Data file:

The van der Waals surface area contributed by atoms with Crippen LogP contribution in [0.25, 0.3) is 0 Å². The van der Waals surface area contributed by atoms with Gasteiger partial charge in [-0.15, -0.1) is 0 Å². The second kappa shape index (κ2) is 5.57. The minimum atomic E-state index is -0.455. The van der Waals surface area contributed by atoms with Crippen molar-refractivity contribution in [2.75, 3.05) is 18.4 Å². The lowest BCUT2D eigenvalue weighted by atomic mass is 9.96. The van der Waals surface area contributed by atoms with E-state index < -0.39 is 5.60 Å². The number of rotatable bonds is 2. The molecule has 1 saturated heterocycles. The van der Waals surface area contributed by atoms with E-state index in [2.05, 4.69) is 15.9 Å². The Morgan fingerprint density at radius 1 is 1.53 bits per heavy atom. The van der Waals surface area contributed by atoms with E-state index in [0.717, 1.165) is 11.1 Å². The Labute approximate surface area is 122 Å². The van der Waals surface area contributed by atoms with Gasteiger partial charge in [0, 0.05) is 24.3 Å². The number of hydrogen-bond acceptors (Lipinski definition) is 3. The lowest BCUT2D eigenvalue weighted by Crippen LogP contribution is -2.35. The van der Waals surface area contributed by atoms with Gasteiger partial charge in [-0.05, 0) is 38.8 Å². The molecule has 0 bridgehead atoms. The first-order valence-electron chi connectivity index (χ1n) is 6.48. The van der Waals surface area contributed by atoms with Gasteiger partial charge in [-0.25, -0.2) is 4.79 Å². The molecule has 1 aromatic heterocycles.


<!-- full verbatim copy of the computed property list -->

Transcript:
The van der Waals surface area contributed by atoms with Crippen LogP contribution in [0.25, 0.3) is 0 Å². The van der Waals surface area contributed by atoms with Gasteiger partial charge in [-0.15, -0.1) is 0 Å². The second kappa shape index (κ2) is 5.57. The minimum atomic E-state index is -0.455. The van der Waals surface area contributed by atoms with Crippen molar-refractivity contribution in [2.75, 3.05) is 18.4 Å². The lowest BCUT2D eigenvalue weighted by atomic mass is 9.96. The van der Waals surface area contributed by atoms with E-state index < -0.39 is 5.60 Å². The number of rotatable bonds is 2. The molecule has 1 saturated heterocycles. The van der Waals surface area contributed by atoms with E-state index in [2.05, 4.69) is 15.9 Å². The Morgan fingerprint density at radius 1 is 1.53 bits per heavy atom. The van der Waals surface area contributed by atoms with E-state index in [0.717, 1.165) is 11.1 Å². The Labute approximate surface area is 122 Å². The van der Waals surface area contributed by atoms with Gasteiger partial charge in [0, 0.05) is 24.3 Å². The number of hydrogen-bond acceptors (Lipinski definition) is 3. The lowest BCUT2D eigenvalue weighted by Crippen LogP contribution is -2.35. The van der Waals surface area contributed by atoms with Gasteiger partial charge in [-0.05, 0) is 38.8 Å². The molecule has 0 bridgehead atoms. The first-order valence-electron chi connectivity index (χ1n) is 6.48. The van der Waals surface area contributed by atoms with Gasteiger partial charge in [-0.25, -0.2) is 4.79 Å². The molecule has 1 aromatic heterocycles.